Explain that these differences mean that when it comes time for DNA replication before cell division, there are some small variations in the process. These differences in process usually pertain to the size and complexity of the DNA. 

Students will learn about these differences through tactile learning as they manipulate the models, and they will walk away with notes to study from. 

 

3. Make a Flashcard Game Show

Flashcards are a popular study tool because they encourage students to actively retrieve information instead of just rereading their notes—but they can also be used to gamify your classroom! 

Gamification refers to the process of, well, making a game out of classroom activities. If you’ve ever reviewed vocabulary with a game of bingo or quizzed students using Kahoot!, you’ve gamified your class. Games can be a great way to energize students and encourage collaboration, so here’s an example of how it can be incorporated using Flashcards. 

First, students should have an understanding of the molecular structure of DNA. Through lecture or textbook reading, they should understand:

  • DNA is made up of units called nucleotides, which are made of a sugar molecule (deoxyribose), a phosphate group, and a nitrogenous base.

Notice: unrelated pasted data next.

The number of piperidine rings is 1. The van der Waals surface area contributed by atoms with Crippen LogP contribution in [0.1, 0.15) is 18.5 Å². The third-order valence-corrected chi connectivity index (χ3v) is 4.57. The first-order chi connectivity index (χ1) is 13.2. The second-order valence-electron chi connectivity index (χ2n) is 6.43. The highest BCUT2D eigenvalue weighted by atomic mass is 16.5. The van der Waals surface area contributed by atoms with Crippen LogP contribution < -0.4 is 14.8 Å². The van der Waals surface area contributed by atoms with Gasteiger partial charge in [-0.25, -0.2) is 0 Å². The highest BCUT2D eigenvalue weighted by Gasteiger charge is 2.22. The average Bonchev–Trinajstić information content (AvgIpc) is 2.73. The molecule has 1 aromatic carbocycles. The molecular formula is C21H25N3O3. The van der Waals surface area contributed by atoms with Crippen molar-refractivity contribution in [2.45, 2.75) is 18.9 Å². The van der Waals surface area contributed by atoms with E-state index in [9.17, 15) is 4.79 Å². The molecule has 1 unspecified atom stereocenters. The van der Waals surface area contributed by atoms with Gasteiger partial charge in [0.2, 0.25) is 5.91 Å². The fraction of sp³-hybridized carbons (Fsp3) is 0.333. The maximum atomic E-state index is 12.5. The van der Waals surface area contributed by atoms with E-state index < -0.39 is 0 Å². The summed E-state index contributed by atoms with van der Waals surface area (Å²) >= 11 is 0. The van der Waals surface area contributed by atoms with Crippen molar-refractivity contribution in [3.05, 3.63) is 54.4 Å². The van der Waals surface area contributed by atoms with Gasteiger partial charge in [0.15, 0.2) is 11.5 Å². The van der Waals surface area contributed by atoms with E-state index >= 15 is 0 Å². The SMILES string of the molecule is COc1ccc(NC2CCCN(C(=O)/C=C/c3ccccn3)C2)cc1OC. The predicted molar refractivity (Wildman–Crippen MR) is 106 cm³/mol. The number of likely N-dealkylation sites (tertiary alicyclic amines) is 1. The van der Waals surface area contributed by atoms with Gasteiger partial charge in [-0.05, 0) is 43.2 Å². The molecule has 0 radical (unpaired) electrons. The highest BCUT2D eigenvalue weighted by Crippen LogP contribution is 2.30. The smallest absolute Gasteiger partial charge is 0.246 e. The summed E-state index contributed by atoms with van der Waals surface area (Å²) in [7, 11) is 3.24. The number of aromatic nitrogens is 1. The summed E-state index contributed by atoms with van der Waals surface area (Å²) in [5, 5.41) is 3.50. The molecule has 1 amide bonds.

• The sugar of one molecule joins with the phosphate group of another molecule through covalent bonding, forming the sugar-phosphate backbone. 
  • The rungs of the DNA ladder are nitrogenous bases: cytosine, guanine, adenine, and thymine. Adenine pairs with thymine and cytosine pairs with guanine.
  • The order and number of the base pairs code for specific proteins—these sequences are genes. 

For this game, you can easily make your own Flashcard deck and write prompts using the text feature, or you can use our pre-made biology Flashcard decks, which ask students to identify different structures. 

base-pair-flashcard
Flashcard GIF from Visible Biology.

Project the Flashcard deck so that all students can see clearly, and split your class into teams of 3-5. Ask each team to choose a leader to write down their answers on a small whiteboard or a piece of paper. 

Show students the first side of the Flashcard and give them time to consult their notes, discuss, and form their answer. After they have written down their team’s answer, the leader should “buzz in” by raising their hand.